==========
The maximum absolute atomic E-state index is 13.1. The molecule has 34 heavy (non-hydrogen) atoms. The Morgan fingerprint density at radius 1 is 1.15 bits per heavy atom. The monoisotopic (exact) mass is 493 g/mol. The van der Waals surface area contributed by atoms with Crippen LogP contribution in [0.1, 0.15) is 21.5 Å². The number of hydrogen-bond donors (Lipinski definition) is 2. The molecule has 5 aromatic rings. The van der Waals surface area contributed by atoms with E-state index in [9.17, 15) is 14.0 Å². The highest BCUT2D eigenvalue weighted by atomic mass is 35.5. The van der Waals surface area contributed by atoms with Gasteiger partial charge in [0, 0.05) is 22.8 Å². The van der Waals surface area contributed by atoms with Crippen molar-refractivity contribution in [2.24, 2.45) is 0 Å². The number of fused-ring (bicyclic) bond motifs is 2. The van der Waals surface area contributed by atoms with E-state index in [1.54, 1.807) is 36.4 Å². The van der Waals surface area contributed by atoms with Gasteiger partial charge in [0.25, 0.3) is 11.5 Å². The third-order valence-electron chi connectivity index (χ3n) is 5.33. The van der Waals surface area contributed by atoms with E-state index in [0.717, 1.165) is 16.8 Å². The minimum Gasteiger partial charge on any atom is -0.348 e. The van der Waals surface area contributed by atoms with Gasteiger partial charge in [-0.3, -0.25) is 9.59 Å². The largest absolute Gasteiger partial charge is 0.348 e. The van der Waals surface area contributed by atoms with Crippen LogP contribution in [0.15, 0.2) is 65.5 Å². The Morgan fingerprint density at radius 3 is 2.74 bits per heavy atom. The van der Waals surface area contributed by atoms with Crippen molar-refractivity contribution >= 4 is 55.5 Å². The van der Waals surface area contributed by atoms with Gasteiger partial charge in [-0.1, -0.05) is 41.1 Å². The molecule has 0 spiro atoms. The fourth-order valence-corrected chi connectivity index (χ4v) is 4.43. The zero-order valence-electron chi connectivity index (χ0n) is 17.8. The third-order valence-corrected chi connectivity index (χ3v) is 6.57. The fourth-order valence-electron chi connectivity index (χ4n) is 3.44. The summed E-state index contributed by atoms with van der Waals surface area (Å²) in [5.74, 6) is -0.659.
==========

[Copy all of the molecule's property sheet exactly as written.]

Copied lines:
The maximum absolute atomic E-state index is 13.1. The molecule has 34 heavy (non-hydrogen) atoms. The Morgan fingerprint density at radius 1 is 1.15 bits per heavy atom. The monoisotopic (exact) mass is 493 g/mol. The van der Waals surface area contributed by atoms with Crippen LogP contribution in [0.1, 0.15) is 21.5 Å². The number of hydrogen-bond donors (Lipinski definition) is 2. The molecule has 5 aromatic rings. The van der Waals surface area contributed by atoms with E-state index in [9.17, 15) is 14.0 Å². The highest BCUT2D eigenvalue weighted by atomic mass is 35.5. The van der Waals surface area contributed by atoms with Gasteiger partial charge in [0, 0.05) is 22.8 Å². The van der Waals surface area contributed by atoms with Crippen molar-refractivity contribution in [2.24, 2.45) is 0 Å². The number of fused-ring (bicyclic) bond motifs is 2. The van der Waals surface area contributed by atoms with E-state index in [1.54, 1.807) is 36.4 Å². The van der Waals surface area contributed by atoms with Gasteiger partial charge in [0.25, 0.3) is 11.5 Å². The third-order valence-electron chi connectivity index (χ3n) is 5.33. The van der Waals surface area contributed by atoms with E-state index in [0.717, 1.165) is 16.8 Å². The minimum Gasteiger partial charge on any atom is -0.348 e. The van der Waals surface area contributed by atoms with Gasteiger partial charge in [-0.3, -0.25) is 9.59 Å². The largest absolute Gasteiger partial charge is 0.348 e. The van der Waals surface area contributed by atoms with Crippen LogP contribution in [0.15, 0.2) is 65.5 Å². The Morgan fingerprint density at radius 3 is 2.74 bits per heavy atom. The van der Waals surface area contributed by atoms with Crippen molar-refractivity contribution >= 4 is 55.5 Å². The van der Waals surface area contributed by atoms with Gasteiger partial charge in [-0.1, -0.05) is 41.1 Å². The molecule has 0 spiro atoms. The fourth-order valence-corrected chi connectivity index (χ4v) is 4.43. The zero-order valence-electron chi connectivity index (χ0n) is 17.8. The third-order valence-corrected chi connectivity index (χ3v) is 6.57. The fourth-order valence-electron chi connectivity index (χ4n) is 3.44. The summed E-state index contributed by atoms with van der Waals surface area (Å²) in [5.74, 6) is -0.659.